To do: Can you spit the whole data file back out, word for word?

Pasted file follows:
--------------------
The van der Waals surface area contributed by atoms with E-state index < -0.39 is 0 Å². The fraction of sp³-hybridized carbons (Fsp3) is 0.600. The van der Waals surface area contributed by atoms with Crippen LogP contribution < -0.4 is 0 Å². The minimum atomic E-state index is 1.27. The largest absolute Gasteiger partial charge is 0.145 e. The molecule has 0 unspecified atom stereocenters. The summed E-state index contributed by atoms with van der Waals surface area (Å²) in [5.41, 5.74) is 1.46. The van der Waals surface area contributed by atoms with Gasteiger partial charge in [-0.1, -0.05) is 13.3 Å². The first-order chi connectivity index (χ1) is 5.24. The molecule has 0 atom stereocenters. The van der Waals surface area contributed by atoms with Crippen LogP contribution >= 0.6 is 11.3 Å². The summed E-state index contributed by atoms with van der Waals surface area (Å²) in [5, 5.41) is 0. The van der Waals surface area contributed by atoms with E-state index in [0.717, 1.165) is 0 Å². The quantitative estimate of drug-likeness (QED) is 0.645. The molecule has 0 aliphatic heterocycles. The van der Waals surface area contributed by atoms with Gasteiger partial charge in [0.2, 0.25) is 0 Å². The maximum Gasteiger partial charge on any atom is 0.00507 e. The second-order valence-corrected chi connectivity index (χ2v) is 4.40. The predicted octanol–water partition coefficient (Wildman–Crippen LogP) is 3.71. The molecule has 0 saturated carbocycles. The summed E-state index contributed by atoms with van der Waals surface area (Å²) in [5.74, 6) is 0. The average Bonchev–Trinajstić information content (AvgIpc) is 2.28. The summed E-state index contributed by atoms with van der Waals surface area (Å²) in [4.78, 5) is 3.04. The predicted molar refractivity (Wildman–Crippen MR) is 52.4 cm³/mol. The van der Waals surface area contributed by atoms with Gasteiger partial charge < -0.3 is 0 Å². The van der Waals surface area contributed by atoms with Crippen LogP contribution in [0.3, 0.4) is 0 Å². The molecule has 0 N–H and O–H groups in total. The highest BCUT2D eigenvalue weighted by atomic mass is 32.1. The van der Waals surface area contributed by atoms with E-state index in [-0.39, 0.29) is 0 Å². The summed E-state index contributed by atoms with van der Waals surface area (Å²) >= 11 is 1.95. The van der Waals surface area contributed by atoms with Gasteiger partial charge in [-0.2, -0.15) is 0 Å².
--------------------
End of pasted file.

The van der Waals surface area contributed by atoms with E-state index < -0.39 is 0 Å². The fraction of sp³-hybridized carbons (Fsp3) is 0.600. The van der Waals surface area contributed by atoms with Crippen LogP contribution < -0.4 is 0 Å². The minimum atomic E-state index is 1.27. The largest absolute Gasteiger partial charge is 0.145 e. The molecule has 0 unspecified atom stereocenters. The summed E-state index contributed by atoms with van der Waals surface area (Å²) in [5.41, 5.74) is 1.46. The van der Waals surface area contributed by atoms with Gasteiger partial charge in [-0.1, -0.05) is 13.3 Å². The first-order chi connectivity index (χ1) is 5.24. The molecule has 0 atom stereocenters. The van der Waals surface area contributed by atoms with Crippen LogP contribution >= 0.6 is 11.3 Å². The summed E-state index contributed by atoms with van der Waals surface area (Å²) in [5, 5.41) is 0. The van der Waals surface area contributed by atoms with E-state index in [0.717, 1.165) is 0 Å². The quantitative estimate of drug-likeness (QED) is 0.645. The molecule has 0 aliphatic heterocycles. The van der Waals surface area contributed by atoms with Gasteiger partial charge in [0.2, 0.25) is 0 Å². The maximum Gasteiger partial charge on any atom is 0.00507 e. The second-order valence-corrected chi connectivity index (χ2v) is 4.40. The predicted octanol–water partition coefficient (Wildman–Crippen LogP) is 3.71. The molecule has 0 saturated carbocycles. The summed E-state index contributed by atoms with van der Waals surface area (Å²) in [5.74, 6) is 0. The average Bonchev–Trinajstić information content (AvgIpc) is 2.28. The summed E-state index contributed by atoms with van der Waals surface area (Å²) in [4.78, 5) is 3.04. The predicted molar refractivity (Wildman–Crippen MR) is 52.4 cm³/mol. The van der Waals surface area contributed by atoms with Gasteiger partial charge < -0.3 is 0 Å². The van der Waals surface area contributed by atoms with Crippen LogP contribution in [0.3, 0.4) is 0 Å². The molecule has 0 N–H and O–H groups in total. The highest BCUT2D eigenvalue weighted by atomic mass is 32.1. The van der Waals surface area contributed by atoms with E-state index in [-0.39, 0.29) is 0 Å². The summed E-state index contributed by atoms with van der Waals surface area (Å²) >= 11 is 1.95. The van der Waals surface area contributed by atoms with Gasteiger partial charge in [-0.2, -0.15) is 0 Å².